A collaborative study by researchers from Hong Kong Polytechnic, Rice University and Tsinghua University shows that it is possible to build single layered carbon nanotubes measuring 1 m in length. This is significant to researchers who are constantly trying to build advanced materials that could change the landscape of power distribution systems.
Defects in nanotube formation typically consist of structures with too few or too many atoms. These topological defects appear as pentagons or heptagons of carbon atoms as opposed to the desired structure of hexagons. These defects alter the electrical and physical properties of nanotubes. The researchers found that a combination of optimum conditions, specifically temperature, heals the defect by directing stray atoms to form the desired hexagon structure. The energy required for the healing was analyzed using density functional theory. The presence of defects was found to be less than one-ten billionth under desirable conditions.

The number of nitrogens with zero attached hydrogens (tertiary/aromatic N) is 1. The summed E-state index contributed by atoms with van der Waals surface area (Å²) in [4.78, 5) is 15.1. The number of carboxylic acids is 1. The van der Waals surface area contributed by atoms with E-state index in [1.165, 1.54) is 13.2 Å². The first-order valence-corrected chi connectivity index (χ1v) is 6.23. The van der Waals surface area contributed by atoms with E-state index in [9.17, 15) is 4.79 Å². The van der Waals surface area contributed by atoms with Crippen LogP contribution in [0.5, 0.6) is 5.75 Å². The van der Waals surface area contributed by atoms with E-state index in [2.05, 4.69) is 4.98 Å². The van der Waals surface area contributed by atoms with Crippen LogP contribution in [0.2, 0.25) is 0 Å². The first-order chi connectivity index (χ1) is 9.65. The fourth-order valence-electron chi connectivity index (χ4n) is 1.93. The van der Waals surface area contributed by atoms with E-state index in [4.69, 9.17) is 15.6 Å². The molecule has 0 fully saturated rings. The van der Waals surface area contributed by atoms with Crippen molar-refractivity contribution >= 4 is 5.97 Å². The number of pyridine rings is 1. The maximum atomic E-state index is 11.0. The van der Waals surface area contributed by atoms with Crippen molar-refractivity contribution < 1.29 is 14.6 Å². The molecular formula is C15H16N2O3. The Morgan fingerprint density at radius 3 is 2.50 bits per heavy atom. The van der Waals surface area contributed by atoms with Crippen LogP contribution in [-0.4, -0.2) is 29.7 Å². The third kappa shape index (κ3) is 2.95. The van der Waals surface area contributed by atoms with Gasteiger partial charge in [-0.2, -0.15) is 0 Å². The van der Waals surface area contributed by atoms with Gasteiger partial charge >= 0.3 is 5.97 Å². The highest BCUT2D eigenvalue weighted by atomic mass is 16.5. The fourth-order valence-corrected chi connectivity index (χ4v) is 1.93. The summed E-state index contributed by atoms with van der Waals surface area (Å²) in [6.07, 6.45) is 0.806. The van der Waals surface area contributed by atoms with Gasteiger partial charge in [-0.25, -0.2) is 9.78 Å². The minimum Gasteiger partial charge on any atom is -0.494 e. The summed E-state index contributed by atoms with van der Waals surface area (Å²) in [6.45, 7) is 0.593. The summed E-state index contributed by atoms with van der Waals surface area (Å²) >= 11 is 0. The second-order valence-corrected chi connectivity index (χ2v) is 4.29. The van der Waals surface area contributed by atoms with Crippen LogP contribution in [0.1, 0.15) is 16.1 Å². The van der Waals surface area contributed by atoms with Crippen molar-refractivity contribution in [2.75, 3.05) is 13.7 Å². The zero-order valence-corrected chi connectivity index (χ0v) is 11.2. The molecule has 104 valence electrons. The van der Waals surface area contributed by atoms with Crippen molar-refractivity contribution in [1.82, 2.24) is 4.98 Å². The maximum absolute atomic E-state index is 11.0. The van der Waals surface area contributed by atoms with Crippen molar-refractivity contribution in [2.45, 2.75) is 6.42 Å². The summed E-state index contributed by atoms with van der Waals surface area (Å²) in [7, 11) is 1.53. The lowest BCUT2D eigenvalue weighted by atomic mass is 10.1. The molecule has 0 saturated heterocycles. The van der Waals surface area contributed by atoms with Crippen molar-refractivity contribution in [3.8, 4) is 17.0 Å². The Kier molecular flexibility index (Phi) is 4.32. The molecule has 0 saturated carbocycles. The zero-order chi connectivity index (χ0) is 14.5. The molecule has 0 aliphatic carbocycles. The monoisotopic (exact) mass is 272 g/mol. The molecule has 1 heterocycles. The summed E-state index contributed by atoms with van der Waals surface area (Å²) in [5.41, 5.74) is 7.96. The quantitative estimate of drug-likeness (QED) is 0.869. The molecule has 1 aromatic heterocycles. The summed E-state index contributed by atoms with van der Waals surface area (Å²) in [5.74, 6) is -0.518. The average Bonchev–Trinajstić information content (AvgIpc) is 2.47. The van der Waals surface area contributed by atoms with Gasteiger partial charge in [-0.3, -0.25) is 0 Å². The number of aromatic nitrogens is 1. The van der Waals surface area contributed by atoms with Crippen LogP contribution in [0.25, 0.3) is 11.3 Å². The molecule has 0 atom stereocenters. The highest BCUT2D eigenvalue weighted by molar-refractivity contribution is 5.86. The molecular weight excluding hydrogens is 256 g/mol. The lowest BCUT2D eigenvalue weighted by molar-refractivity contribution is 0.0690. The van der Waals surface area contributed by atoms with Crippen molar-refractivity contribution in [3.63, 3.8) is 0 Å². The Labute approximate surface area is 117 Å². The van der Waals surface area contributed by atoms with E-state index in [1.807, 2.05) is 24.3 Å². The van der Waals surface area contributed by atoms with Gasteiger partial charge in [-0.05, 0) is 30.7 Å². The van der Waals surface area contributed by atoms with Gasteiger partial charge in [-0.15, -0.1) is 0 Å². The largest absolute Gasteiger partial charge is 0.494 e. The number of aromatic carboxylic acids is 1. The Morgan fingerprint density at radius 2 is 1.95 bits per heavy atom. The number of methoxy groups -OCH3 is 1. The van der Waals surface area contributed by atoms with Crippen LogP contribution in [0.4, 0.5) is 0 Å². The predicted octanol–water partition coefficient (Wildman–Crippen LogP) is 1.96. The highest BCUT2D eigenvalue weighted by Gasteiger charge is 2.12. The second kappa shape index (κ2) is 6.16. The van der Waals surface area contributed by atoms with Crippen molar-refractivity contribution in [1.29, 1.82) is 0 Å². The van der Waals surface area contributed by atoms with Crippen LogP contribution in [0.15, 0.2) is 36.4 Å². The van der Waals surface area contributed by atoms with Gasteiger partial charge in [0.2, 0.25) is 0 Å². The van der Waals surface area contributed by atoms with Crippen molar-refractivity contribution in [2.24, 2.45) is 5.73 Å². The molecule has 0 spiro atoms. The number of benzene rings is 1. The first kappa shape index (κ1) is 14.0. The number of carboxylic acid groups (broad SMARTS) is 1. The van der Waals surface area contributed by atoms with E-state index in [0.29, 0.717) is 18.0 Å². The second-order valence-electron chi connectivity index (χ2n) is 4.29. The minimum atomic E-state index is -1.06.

Nanotubes are synthesized in furnaces by adding carbon atoms at the rate of millions per minute to a catalyst such as iron, nickel and cobalt. Due to the rapid rate of addition, mistakes tend to happen in structure formation. Having too few or too many atoms would affect the way other atoms arrange themselves in the chain, thereby turning the nanotube into a cone (pentagon defects) or horn (heptagon defects). Also, the defects cannot be healed if they become a part of the nanotube wall. Calculations showed the researchers that defects occur in pentagon-heptagon pairs and never in isolation. This means that a quick fix can be facilitated by simply moving an atom from the heptagon to the pentagon. The researchers found iron to be the best catalyst for healing and established that a temperature of 930 kelvins was the optimum temperature to facilitate natural healing. They also demonstrated through simulation that a perfect nanotube could be achieved via slower growth rate of about 1 µm/sat 700 kelvins.